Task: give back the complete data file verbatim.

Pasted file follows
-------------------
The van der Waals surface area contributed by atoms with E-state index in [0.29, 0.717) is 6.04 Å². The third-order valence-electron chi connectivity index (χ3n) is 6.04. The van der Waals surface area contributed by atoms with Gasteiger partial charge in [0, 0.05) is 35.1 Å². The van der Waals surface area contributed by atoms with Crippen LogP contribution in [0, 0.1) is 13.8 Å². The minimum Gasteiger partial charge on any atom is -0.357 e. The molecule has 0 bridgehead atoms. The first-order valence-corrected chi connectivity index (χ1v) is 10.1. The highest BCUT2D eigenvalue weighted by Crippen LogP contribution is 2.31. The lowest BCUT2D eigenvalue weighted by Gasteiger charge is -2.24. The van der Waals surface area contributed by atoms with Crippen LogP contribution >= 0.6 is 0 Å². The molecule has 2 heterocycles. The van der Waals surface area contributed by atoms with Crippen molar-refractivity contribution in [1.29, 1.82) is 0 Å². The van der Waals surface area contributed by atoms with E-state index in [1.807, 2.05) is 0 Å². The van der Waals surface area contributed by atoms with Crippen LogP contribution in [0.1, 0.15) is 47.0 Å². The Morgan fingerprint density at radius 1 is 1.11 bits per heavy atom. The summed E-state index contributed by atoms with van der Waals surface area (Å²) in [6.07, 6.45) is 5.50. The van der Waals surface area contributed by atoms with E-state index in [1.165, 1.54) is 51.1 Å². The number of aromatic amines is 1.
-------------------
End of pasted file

The van der Waals surface area contributed by atoms with E-state index in [0.29, 0.717) is 6.04 Å². The third-order valence-electron chi connectivity index (χ3n) is 6.04. The van der Waals surface area contributed by atoms with Gasteiger partial charge in [0, 0.05) is 35.1 Å². The van der Waals surface area contributed by atoms with Crippen LogP contribution in [0, 0.1) is 13.8 Å². The minimum Gasteiger partial charge on any atom is -0.357 e. The molecule has 0 bridgehead atoms. The first-order valence-corrected chi connectivity index (χ1v) is 10.1. The highest BCUT2D eigenvalue weighted by Crippen LogP contribution is 2.31. The lowest BCUT2D eigenvalue weighted by Gasteiger charge is -2.24. The van der Waals surface area contributed by atoms with Crippen LogP contribution >= 0.6 is 0 Å². The molecule has 2 heterocycles. The van der Waals surface area contributed by atoms with Crippen molar-refractivity contribution in [1.29, 1.82) is 0 Å². The van der Waals surface area contributed by atoms with E-state index in [1.807, 2.05) is 0 Å². The van der Waals surface area contributed by atoms with Crippen LogP contribution in [0.1, 0.15) is 47.0 Å². The Morgan fingerprint density at radius 1 is 1.11 bits per heavy atom. The summed E-state index contributed by atoms with van der Waals surface area (Å²) in [6.07, 6.45) is 5.50. The van der Waals surface area contributed by atoms with E-state index in [1.165, 1.54) is 51.1 Å². The number of aromatic amines is 1.